Bad breath or halitosis is an embarrassing problem and a great selling point for literally every toothpaste and mouthwash on the market. Around 50% of the population globally suffers from this condition.
What Causes Bad Breath?
Halitosis is mostly due to volatile molecules that originate from the mouth or nearby structures. These molecules can include a variety of amines, short-chain fatty acids, nitrogen-containing compounds, and even hydrogen sulfide.
Bacteria in the oral cavity are responsible for the production of these gases which are released when bacteria feed on food material in the mouth. If you have gum disease or dental caries, bacteria grow here as well and lead to bad breath.
In fact, 80-85% of cases are due to causes within the mouth.
If you have poor saliva production (a condition called xerostomia), then your breath can smell bad as a consequence of this. A coated tongue, not brushing teeth regularly and dentures is another cause.
But halitosis can also originate from non-oral sources. Those people who suffer from acid reflux disease, tonsil infections, lung infections, and some forms of gastrointestinal cancer are prone to bad breath.
High alcohol intake and smoking also affect breath.
Certain foods such as garlic, onion, radish, and pickles can lead to foul-smelling breath as well.
You May Not Have Bad Breath
There is a condition called ‘delusional halitosis’, where you believe you have stinky breath, but everyone around you thinks it’s fine. It is sometimes called imaginary halitosis.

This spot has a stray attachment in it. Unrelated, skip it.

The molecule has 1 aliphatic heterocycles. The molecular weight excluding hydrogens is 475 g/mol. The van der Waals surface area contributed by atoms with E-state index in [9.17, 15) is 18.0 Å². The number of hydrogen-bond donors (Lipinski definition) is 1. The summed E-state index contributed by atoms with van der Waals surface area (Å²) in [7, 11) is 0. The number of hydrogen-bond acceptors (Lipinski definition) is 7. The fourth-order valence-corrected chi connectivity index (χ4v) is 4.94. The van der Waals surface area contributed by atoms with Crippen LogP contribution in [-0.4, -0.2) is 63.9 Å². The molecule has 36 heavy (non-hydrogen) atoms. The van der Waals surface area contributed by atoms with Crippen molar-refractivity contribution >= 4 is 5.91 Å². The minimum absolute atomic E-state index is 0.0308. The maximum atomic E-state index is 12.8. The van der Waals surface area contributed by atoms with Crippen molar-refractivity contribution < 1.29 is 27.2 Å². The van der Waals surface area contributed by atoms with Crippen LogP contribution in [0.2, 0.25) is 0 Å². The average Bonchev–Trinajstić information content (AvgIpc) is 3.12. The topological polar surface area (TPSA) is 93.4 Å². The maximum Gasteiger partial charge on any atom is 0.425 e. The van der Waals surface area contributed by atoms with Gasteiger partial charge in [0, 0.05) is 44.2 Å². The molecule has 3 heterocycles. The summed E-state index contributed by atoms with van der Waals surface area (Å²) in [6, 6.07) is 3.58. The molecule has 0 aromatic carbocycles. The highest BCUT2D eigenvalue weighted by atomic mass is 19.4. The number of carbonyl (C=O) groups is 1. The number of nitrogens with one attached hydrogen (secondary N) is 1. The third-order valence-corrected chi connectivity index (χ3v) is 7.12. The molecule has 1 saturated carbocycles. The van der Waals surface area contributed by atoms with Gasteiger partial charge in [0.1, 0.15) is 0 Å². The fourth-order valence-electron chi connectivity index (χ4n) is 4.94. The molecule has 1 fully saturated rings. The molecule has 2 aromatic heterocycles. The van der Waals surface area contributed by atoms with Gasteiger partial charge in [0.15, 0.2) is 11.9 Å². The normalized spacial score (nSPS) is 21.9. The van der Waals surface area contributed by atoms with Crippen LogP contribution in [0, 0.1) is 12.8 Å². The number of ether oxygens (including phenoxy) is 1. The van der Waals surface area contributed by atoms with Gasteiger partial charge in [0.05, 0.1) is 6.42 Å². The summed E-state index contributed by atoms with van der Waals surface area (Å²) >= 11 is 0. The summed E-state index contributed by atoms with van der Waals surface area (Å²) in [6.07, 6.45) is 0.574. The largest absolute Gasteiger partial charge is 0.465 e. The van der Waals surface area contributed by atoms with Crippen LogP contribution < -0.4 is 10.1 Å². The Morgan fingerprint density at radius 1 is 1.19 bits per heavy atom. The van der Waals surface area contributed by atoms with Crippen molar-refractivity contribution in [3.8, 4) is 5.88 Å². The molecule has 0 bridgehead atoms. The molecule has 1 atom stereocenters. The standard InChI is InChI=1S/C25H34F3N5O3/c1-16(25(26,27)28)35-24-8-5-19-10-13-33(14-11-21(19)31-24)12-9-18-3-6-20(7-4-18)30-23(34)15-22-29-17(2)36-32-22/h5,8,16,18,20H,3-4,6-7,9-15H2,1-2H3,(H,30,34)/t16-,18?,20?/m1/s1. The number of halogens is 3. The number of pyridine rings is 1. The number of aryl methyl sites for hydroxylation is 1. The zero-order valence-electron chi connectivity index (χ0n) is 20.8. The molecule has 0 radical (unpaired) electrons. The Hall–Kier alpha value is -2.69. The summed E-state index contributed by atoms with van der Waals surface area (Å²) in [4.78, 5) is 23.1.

Believe it or not, TV advertising of oral hygiene products (remember the old Close-UP toothpaste ads – you need a fresh breath to get the girl!) has led to an increased number of cases of delusional halitosis.
Some people even develop a morbid fear of bad breath, called Halitophobia. It is seen in 0.1 – 1% of the population. Such individuals may need counseling if the fear affects their quality of life.
Why Do We Wake Up With Smelly Breath?
Every morning you may find that your breath stinks. This is called physiological halitosis and is a natural phenomenon.
It happens because, throughout the night, your saliva is stagnated inside your mouth. Any food particles undergo a mild decaying process and are infected by any bacteria in the mouth. This releases smelly gases. The dead cells that line the gums also are released into the saliva, leading to bad breath.
Assessment Of Halitosis
Bad breath is evaluated through a test called organoleptic measurements. Here a patient holds their breath for a short while and then breathes out through a pipette. The doctor/examiner smells the breath from 20 cm away and scores it according to a scale.
There are other tests as well that measure gas levels in the breath. A detailed discussion on this is out of the scope of this article.
If you suffer from halitosis, then see a dentist first. It is likely to be an oral cause.
Chewing gum may help as it improves saliva production. Good oral hygiene is essential.
Brushing teeth twice daily, gargling after meals, and using mouthwash helps mask the smell. Listerine is particularly helpful.
For some of my patients with bad halitosis, I recommend chlorhexidine mouth rinses. It is an effective killer of bacteria in the mouth. I don’t recommend it long-term as it can stain the teeth.
Clean your tongue when you brush your teeth. This can lower the smell by more than 40%. Using a tongue cleaner is better than using your toothbrush.
Flossing also helps get rid of germs between teeth. Always floss before you brush your teeth.
Patients who suffer from delusional halitosis may require cognitive behavioral therapy. There are many modalities of treatment available now that help one get over the fear of bad breath.